The conflict vs. cooperation paradox: fighting over or sharing of Palestinian-Israeli groundwater?

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Abstract

While there has been practically no evidence offered of a causal link between water and armed conflict, the real benefits of inter-state cooperation over water issues tend to be over-emphasized. Along the west bank of the Jordan River there is ample evidence of both cooperation and conflict occurring simultaneously—an apparent contradiction referred to as the conflict vs. cooperation paradox. This paper attempts to explain the paradox by examination of two features not commonly considered by water conflict analysts: a) an under-consideration of the dynamics and levels of conflict, and, b) a narrow focus on the very broad, complex and nuanced political context within which the competition for water exists.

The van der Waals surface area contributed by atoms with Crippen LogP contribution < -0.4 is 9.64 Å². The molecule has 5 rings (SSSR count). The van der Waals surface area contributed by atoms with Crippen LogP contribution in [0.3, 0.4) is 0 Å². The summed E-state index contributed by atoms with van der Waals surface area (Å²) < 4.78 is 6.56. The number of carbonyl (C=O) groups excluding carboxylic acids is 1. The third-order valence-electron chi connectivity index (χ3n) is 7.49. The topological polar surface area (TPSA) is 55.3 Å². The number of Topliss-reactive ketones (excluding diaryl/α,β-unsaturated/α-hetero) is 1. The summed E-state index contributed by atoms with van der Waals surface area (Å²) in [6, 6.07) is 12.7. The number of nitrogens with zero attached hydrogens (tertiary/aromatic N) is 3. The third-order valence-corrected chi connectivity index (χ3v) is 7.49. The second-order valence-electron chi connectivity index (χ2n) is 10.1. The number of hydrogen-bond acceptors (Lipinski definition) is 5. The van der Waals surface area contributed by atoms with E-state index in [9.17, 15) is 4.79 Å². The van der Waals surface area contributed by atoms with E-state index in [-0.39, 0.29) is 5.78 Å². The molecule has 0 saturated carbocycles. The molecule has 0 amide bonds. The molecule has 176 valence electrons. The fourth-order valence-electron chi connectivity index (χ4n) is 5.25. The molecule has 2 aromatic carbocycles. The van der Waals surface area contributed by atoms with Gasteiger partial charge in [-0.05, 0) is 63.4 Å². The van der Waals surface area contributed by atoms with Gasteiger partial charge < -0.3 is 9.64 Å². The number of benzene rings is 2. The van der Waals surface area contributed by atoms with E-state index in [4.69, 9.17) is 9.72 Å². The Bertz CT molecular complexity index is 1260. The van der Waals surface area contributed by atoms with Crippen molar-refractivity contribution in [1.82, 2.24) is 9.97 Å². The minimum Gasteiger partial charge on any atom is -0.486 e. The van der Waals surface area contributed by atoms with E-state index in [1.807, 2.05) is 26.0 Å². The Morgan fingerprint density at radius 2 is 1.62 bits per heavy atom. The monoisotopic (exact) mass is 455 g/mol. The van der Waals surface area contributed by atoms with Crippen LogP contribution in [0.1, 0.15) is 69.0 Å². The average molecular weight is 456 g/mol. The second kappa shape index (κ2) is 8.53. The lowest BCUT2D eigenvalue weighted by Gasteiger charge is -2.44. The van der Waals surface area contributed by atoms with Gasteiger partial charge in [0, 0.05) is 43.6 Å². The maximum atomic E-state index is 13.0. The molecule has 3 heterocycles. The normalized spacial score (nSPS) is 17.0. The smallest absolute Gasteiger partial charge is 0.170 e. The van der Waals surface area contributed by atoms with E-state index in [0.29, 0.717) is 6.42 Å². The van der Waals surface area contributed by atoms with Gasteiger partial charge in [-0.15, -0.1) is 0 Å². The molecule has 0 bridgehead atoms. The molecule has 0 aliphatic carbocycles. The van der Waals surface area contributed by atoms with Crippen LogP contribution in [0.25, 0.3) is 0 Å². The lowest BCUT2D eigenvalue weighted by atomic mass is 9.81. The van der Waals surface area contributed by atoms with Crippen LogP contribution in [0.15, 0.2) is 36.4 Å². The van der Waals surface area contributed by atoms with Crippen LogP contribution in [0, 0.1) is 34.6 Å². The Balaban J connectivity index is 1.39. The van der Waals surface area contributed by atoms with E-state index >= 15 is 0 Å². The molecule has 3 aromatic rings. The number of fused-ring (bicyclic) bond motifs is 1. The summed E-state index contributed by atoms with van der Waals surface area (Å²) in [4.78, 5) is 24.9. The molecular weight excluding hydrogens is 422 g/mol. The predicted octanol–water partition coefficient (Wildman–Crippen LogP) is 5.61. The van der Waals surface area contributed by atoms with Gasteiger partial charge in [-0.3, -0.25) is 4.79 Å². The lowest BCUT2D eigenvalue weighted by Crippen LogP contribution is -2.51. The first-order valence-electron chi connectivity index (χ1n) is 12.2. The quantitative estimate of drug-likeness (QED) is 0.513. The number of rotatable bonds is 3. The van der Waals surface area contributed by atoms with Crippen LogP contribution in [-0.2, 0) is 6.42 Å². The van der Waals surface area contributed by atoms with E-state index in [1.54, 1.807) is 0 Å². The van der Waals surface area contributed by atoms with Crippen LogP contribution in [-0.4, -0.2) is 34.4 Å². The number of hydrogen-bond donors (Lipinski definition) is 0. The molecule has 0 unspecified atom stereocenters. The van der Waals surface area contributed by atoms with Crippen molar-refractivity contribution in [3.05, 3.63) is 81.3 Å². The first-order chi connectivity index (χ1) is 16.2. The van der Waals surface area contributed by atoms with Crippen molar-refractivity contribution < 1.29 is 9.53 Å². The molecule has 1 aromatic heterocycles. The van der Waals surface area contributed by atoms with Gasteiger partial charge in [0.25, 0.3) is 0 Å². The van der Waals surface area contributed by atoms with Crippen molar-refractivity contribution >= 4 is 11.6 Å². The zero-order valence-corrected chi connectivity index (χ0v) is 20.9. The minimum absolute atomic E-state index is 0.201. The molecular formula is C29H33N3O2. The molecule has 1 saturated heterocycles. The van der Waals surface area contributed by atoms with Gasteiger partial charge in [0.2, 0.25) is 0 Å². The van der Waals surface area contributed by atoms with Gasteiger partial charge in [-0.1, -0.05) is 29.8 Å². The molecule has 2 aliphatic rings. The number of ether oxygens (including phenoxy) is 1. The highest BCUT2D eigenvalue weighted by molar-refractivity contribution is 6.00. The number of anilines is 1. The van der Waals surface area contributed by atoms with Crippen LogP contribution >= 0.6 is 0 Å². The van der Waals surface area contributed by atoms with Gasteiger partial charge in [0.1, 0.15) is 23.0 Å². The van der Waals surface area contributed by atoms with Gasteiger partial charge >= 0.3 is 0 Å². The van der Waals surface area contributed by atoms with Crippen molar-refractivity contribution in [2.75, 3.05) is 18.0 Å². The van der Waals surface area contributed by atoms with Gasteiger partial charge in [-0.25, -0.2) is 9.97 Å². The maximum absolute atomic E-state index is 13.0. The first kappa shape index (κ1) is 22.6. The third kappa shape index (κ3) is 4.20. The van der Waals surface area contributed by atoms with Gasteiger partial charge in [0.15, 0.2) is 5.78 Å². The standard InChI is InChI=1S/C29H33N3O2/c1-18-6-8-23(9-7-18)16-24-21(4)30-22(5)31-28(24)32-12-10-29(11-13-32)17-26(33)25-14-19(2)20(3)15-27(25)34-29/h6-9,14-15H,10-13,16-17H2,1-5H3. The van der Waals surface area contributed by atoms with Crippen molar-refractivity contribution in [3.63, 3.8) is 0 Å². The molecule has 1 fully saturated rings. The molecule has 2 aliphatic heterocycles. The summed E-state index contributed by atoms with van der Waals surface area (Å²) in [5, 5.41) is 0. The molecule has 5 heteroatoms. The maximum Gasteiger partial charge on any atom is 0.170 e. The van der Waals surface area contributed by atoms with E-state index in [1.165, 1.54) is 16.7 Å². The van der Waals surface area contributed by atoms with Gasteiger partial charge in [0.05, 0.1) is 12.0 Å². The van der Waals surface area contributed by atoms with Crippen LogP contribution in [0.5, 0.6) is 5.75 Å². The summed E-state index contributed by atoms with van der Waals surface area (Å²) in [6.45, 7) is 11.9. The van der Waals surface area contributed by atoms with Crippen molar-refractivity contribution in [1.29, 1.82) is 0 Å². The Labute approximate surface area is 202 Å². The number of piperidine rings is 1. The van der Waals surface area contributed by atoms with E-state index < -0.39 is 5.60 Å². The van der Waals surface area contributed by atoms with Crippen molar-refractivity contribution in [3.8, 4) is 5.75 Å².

Through examination of the different levels of conflict, this paper shows that the absence of war does not mean the absence of conflict, nor does it mean that competing riparians are cooperating. The political context is explored through two theories from international relations. Regime theory is employed to show that far from one of its intended goals of allowing for proper water resources management, the structure of the Israeli-Palestinian Joint Water Committee allows Israel to maintain an ‘Imposed-Order regime’ while maintaining a veil over the conflict. Application of Security theory shows how water issues are readily ‘securitized’ and how the asymmetric power relations between the two sides results in the conflict being contained, and lingering unresolved. By adding insight and clarity into the Palestinian-Israeli water conflict, this paper intends to add nuance to our understanding of transboundary water conflicts in general.
Original languageEnglish
Pages (from-to)105-120
Number of pages16
JournalWater International
Volume32
Issue number1
DOIs
Publication statusPublished - 2007

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